Oil India, Indian Oil Corporation and Bharat PetroResources signed a deal to acquire a 29.9 percent stake in Rosneft’s Taas-Yuryakh oil project.
A group of Indian state-run energy firms announced a string of deals with Russian giant Rosneft for stakes in Siberian oil fields, as the two countries seek to step up energy cooperation.
India’s oil and gas minister Dharmendra Pradhan met Igor Sechin, the head of state-owned Rosneft who is considered a close ally of Vladimir Putin, for the signing of the agreements.
The deals are worth an estimated $4.2 billion, Press Trust of India said, citing unnamed officials.
“The signed documents literally mark the turning of a new leaf in the cooperation between Russia and India in the energy sector,” Sechin said in a statement.
India imports around 80 percent of its oil needs and is keen to take advantage of low crude prices by signing overseas deals that will help secure supplies, to meet its growing demand.
Russia has been hit badly by recession, exacerbated by the steep drop in oil prices and Western sanctions against Moscow over the Ukraine crisis, and sees India as an attractive market.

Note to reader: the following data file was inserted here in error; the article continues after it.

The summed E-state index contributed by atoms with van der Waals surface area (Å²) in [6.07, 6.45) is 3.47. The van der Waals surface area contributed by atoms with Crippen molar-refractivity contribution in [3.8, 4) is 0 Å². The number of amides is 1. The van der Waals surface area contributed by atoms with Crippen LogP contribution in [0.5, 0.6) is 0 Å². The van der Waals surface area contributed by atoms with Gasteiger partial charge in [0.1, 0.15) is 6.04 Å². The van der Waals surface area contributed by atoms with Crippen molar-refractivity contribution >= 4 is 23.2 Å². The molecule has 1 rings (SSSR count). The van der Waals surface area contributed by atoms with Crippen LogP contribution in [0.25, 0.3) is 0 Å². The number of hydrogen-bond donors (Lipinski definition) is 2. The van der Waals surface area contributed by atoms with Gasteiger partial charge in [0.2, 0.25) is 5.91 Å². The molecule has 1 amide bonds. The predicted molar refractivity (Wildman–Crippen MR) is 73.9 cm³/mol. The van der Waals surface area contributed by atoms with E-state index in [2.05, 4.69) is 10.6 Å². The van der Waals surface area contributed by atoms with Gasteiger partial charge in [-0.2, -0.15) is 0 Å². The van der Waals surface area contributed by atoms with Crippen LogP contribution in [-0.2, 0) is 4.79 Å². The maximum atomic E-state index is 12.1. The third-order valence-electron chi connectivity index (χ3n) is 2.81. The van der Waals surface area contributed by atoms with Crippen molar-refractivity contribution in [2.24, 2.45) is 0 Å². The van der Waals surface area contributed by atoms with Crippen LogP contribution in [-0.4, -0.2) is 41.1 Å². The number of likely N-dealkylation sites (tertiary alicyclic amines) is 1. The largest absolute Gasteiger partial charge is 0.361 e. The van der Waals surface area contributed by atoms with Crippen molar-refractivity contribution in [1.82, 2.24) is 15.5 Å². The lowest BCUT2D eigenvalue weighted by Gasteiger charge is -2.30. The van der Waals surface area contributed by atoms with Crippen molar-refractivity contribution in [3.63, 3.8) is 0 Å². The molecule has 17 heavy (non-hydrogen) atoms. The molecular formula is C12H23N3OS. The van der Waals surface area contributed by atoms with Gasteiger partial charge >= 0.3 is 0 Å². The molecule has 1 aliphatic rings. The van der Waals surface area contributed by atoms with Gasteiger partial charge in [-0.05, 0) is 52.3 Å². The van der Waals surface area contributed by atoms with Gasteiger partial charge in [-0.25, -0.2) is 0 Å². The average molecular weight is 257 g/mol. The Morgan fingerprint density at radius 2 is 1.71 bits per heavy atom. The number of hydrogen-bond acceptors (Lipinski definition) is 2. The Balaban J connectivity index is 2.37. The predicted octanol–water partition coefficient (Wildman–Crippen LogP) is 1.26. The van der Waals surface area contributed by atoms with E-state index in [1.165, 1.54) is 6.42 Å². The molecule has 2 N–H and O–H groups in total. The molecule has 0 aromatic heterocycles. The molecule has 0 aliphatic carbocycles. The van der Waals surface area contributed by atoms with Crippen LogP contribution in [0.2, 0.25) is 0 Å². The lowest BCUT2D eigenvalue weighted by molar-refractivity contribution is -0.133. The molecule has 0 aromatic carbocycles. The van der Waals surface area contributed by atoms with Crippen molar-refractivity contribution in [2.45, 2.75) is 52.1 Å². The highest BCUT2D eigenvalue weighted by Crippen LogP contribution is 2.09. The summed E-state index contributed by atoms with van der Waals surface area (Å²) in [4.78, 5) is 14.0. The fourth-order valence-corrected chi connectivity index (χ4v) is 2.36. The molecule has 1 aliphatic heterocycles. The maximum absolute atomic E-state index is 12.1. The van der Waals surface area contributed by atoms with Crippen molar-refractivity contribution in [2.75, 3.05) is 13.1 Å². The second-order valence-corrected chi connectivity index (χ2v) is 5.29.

An Indian group comprising Oil India, Indian Oil Corporation and Bharat PetroResources signed a deal to acquire a 29.9 percent stake in Rosneft’s Taas-Yuryakh oil project.
The consortium also signed an initial, non-binding Heads of Agreement for a 23.9 percent share in Vankorneft, a Rosneft subsidiary that runs its huge Vankor field in Siberia.
And the overseas arm of India’s Oil and Natural Gas Corp (ONGC), which earlier agreed a deal for a 15 percent share in Vankorneft, signed a memorandum of understanding to raise that stake to 26 percent.
Indian oil minister Pradhan said the agreements were “a remarkable achievement”.
“It is of prime importance that the cooperation is of a long-term nature and it will deliver significant multiplicative effect for the economies of both countries,” he said in a statement.
India is also looking to develop its domestic hydrocarbon resources and has outlined policy changes to boost investment in gas and oil exploration in recent weeks.
Oil minister Pradhan told the Financial Times this week in an interview that the changes would unlock $40 billion in hydrocarbons and attract some $25 billion in investment.